In its latest brief, the search giant argues that the matter should be decided on a per-book basis rather than as a whole.
Google is trying to convince the courts to throw out a book-scanning lawsuit filed against it by the Authors Guild.
In a brief submitted to the U.S. Second Circuit Court of Appeals last Friday, Google argued that a suit filed on behalf of all authors whose books have been scanned shouldn't be allowed because most authors support the scanning.
Backing up its claim, the company yet again cited a survey that found 58 percent of the authors polled approved of Google scanning their books so the content could be searched online. A full 45 percent said they had already seen or expect to see higher demand for their books as a result of the scanning. And 19 percent said they've benefited financially from the scanning.
Instead of a lawsuit that lumps all authors together, the seach giant has argued that the case should be decided on a per-book basis, according to PaidContent.
Google has been embroiled in a lawsuit with the Authors Guild since 2005 over allegations that the company's book scanning constitutes copyright infringement. In 2008, the two sides reached an agreement whereby Google would have paid authors and publishers $125 million in return for scanning and selling their copyrighted works.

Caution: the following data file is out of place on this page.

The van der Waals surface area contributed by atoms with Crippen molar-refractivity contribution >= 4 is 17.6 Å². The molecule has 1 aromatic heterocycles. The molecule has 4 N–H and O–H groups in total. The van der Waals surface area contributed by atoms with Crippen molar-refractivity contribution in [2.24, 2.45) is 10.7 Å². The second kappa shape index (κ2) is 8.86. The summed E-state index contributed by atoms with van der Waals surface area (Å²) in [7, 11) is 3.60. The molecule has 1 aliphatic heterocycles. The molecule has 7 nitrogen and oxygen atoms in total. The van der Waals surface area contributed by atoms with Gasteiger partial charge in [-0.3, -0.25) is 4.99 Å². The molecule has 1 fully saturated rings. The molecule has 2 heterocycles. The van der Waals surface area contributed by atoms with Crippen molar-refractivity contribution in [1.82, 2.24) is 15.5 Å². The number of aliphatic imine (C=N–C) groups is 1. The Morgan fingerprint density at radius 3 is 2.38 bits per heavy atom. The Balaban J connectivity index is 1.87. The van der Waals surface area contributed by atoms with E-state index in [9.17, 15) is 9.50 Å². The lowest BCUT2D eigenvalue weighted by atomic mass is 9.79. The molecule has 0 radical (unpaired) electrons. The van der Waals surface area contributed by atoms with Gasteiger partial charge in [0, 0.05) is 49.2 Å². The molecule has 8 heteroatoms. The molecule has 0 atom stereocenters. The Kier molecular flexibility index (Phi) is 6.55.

But that settlement was thrown out last year by New York federal district court Judge Denny Chin, who ruled that it would have given Google an unfair advantage over its competitors. In May of this year, Judge Chin gave the Authors Guild the legal go-ahead to proceed with its class-action suit. In August, however, the U.S. Second Circuit Court of Appeals found that Google could appeal Chin's ruling.
Last month, Google settled a similar long-running suit with the Association of American Publishers. But the case filed by the Authors Guild drags on.
In its latest brief, Google continues to rely on its main argument -- that its scanning of books constitutes "fair use" since the scanned portions don't compete directly with the actual books.
The Authors Guild maintains that the scanning violates copyright and is looking for a payment of $750 per "infringed" book.
A spokesperson for Google issued the following statement to CNET: "We do not believe this case warrants class action status. Google Books is fully compliant with copyright law and is a transformative product that helps users access the great pool of knowledge contained within millions of books."
CNET contacted the Authors Guild for comment and will update the story if we receive any information.
Updated 11:00 a.m. PT with response from Google.